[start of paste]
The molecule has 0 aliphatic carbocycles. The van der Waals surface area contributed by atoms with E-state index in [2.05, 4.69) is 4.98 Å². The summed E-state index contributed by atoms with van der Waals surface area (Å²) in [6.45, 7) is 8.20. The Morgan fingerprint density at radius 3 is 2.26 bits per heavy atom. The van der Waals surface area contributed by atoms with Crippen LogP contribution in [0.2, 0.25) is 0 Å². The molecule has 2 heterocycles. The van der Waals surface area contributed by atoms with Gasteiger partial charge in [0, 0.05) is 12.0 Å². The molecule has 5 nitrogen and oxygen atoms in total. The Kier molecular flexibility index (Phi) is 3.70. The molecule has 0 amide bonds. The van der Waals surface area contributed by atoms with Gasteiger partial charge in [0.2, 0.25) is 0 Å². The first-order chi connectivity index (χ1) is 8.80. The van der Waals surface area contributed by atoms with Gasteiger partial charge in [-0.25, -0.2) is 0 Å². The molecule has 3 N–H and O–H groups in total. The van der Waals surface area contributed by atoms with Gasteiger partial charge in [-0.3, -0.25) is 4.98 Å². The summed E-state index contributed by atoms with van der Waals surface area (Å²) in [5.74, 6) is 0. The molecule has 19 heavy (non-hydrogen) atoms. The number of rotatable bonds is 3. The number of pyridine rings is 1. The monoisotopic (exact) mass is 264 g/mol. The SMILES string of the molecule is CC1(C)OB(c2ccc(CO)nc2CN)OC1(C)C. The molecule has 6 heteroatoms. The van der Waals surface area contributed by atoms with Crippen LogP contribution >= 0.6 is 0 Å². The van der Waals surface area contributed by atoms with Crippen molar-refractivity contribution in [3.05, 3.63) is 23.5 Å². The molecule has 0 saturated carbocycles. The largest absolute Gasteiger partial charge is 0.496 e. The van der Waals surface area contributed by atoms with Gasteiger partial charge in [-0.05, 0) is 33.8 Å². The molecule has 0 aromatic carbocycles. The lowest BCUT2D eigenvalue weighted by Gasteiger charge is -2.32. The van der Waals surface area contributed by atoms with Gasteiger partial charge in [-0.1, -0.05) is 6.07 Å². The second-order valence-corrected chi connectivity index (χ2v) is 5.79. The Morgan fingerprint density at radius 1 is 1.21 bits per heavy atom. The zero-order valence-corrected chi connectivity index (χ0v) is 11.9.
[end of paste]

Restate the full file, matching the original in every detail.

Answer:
The molecule has 0 aliphatic carbocycles. The van der Waals surface area contributed by atoms with E-state index in [2.05, 4.69) is 4.98 Å². The summed E-state index contributed by atoms with van der Waals surface area (Å²) in [6.45, 7) is 8.20. The Morgan fingerprint density at radius 3 is 2.26 bits per heavy atom. The van der Waals surface area contributed by atoms with Crippen LogP contribution in [0.2, 0.25) is 0 Å². The molecule has 2 heterocycles. The van der Waals surface area contributed by atoms with Gasteiger partial charge in [0, 0.05) is 12.0 Å². The molecule has 5 nitrogen and oxygen atoms in total. The Kier molecular flexibility index (Phi) is 3.70. The molecule has 0 amide bonds. The van der Waals surface area contributed by atoms with Gasteiger partial charge in [0.2, 0.25) is 0 Å². The first-order chi connectivity index (χ1) is 8.80. The van der Waals surface area contributed by atoms with Gasteiger partial charge in [-0.25, -0.2) is 0 Å². The molecule has 3 N–H and O–H groups in total. The van der Waals surface area contributed by atoms with Gasteiger partial charge in [-0.3, -0.25) is 4.98 Å². The summed E-state index contributed by atoms with van der Waals surface area (Å²) in [5.74, 6) is 0. The molecule has 19 heavy (non-hydrogen) atoms. The number of rotatable bonds is 3. The number of pyridine rings is 1. The monoisotopic (exact) mass is 264 g/mol. The SMILES string of the molecule is CC1(C)OB(c2ccc(CO)nc2CN)OC1(C)C. The molecule has 6 heteroatoms. The van der Waals surface area contributed by atoms with Crippen LogP contribution >= 0.6 is 0 Å². The van der Waals surface area contributed by atoms with Crippen molar-refractivity contribution in [3.05, 3.63) is 23.5 Å². The molecule has 0 saturated carbocycles. The largest absolute Gasteiger partial charge is 0.496 e. The van der Waals surface area contributed by atoms with Gasteiger partial charge in [-0.05, 0) is 33.8 Å². The molecule has 0 aromatic carbocycles. The lowest BCUT2D eigenvalue weighted by Gasteiger charge is -2.32. The van der Waals surface area contributed by atoms with Gasteiger partial charge in [-0.1, -0.05) is 6.07 Å². The second-order valence-corrected chi connectivity index (χ2v) is 5.79. The Morgan fingerprint density at radius 1 is 1.21 bits per heavy atom. The zero-order valence-corrected chi connectivity index (χ0v) is 11.9.